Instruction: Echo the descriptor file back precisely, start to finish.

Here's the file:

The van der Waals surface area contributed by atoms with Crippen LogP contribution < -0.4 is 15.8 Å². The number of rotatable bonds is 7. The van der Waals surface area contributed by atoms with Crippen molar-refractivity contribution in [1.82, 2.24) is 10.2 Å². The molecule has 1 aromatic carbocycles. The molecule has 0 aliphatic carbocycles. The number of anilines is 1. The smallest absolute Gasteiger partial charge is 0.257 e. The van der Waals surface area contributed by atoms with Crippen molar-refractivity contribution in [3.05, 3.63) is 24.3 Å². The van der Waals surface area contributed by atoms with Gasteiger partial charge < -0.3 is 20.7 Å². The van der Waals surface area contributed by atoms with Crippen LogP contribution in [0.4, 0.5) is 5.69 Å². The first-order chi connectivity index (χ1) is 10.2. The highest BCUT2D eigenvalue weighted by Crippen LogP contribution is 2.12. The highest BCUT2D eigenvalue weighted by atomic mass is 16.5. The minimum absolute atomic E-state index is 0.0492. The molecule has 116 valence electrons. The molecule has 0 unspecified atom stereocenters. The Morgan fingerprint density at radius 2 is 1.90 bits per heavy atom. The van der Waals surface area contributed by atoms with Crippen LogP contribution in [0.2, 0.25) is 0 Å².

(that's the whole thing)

The van der Waals surface area contributed by atoms with Crippen LogP contribution < -0.4 is 15.8 Å². The number of rotatable bonds is 7. The van der Waals surface area contributed by atoms with Crippen molar-refractivity contribution in [1.82, 2.24) is 10.2 Å². The molecule has 1 aromatic carbocycles. The molecule has 0 aliphatic carbocycles. The number of anilines is 1. The smallest absolute Gasteiger partial charge is 0.257 e. The van der Waals surface area contributed by atoms with Crippen molar-refractivity contribution in [3.05, 3.63) is 24.3 Å². The van der Waals surface area contributed by atoms with Gasteiger partial charge < -0.3 is 20.7 Å². The van der Waals surface area contributed by atoms with Crippen LogP contribution in [0.4, 0.5) is 5.69 Å². The first-order chi connectivity index (χ1) is 10.2. The highest BCUT2D eigenvalue weighted by Crippen LogP contribution is 2.12. The highest BCUT2D eigenvalue weighted by atomic mass is 16.5. The minimum absolute atomic E-state index is 0.0492. The molecule has 116 valence electrons. The molecule has 0 unspecified atom stereocenters. The Morgan fingerprint density at radius 2 is 1.90 bits per heavy atom. The van der Waals surface area contributed by atoms with Crippen LogP contribution in [0.2, 0.25) is 0 Å².